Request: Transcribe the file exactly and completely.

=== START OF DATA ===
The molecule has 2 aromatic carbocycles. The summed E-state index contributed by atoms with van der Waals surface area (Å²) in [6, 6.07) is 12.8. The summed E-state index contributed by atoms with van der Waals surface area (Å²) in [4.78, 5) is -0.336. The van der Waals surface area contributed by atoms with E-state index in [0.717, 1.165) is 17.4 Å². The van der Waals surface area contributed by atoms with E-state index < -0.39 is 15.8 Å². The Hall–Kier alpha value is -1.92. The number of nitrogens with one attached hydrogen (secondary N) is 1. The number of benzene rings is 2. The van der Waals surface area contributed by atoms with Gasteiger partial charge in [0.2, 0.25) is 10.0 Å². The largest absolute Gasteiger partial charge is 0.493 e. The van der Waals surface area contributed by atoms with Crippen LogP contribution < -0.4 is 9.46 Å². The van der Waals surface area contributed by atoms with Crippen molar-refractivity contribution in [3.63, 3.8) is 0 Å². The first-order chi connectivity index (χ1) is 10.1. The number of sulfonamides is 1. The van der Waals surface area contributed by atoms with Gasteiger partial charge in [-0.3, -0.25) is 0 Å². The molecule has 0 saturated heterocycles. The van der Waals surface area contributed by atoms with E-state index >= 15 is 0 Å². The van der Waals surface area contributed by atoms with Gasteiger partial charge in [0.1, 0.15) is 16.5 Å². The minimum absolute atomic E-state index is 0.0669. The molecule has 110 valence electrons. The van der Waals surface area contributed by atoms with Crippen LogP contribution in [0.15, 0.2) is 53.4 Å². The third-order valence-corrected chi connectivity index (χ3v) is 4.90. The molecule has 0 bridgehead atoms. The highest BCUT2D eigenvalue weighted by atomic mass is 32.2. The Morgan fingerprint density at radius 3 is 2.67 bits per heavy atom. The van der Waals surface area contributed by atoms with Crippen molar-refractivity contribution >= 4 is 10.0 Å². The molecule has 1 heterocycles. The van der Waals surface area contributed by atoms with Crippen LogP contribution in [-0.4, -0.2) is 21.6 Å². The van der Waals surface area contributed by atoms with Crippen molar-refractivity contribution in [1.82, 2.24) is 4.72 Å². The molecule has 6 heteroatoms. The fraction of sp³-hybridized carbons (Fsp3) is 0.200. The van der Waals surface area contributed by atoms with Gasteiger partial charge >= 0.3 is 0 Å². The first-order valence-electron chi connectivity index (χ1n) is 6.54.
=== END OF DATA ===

The molecule has 2 aromatic carbocycles. The summed E-state index contributed by atoms with van der Waals surface area (Å²) in [6, 6.07) is 12.8. The summed E-state index contributed by atoms with van der Waals surface area (Å²) in [4.78, 5) is -0.336. The van der Waals surface area contributed by atoms with E-state index in [0.717, 1.165) is 17.4 Å². The van der Waals surface area contributed by atoms with E-state index < -0.39 is 15.8 Å². The Hall–Kier alpha value is -1.92. The number of nitrogens with one attached hydrogen (secondary N) is 1. The number of benzene rings is 2. The van der Waals surface area contributed by atoms with Gasteiger partial charge in [0.2, 0.25) is 10.0 Å². The largest absolute Gasteiger partial charge is 0.493 e. The van der Waals surface area contributed by atoms with Crippen LogP contribution < -0.4 is 9.46 Å². The van der Waals surface area contributed by atoms with Crippen molar-refractivity contribution in [3.63, 3.8) is 0 Å². The first-order chi connectivity index (χ1) is 10.1. The number of sulfonamides is 1. The van der Waals surface area contributed by atoms with Gasteiger partial charge in [-0.3, -0.25) is 0 Å². The molecule has 0 saturated heterocycles. The van der Waals surface area contributed by atoms with E-state index >= 15 is 0 Å². The van der Waals surface area contributed by atoms with Gasteiger partial charge in [0.1, 0.15) is 16.5 Å². The minimum absolute atomic E-state index is 0.0669. The molecule has 110 valence electrons. The van der Waals surface area contributed by atoms with Crippen LogP contribution in [0.15, 0.2) is 53.4 Å². The third-order valence-corrected chi connectivity index (χ3v) is 4.90. The molecule has 0 bridgehead atoms. The highest BCUT2D eigenvalue weighted by atomic mass is 32.2. The Morgan fingerprint density at radius 3 is 2.67 bits per heavy atom. The van der Waals surface area contributed by atoms with Crippen molar-refractivity contribution >= 4 is 10.0 Å². The molecule has 1 heterocycles. The van der Waals surface area contributed by atoms with Crippen LogP contribution in [-0.4, -0.2) is 21.6 Å². The van der Waals surface area contributed by atoms with Crippen molar-refractivity contribution in [1.82, 2.24) is 4.72 Å². The molecule has 6 heteroatoms. The fraction of sp³-hybridized carbons (Fsp3) is 0.200. The van der Waals surface area contributed by atoms with Gasteiger partial charge >= 0.3 is 0 Å². The first-order valence-electron chi connectivity index (χ1n) is 6.54.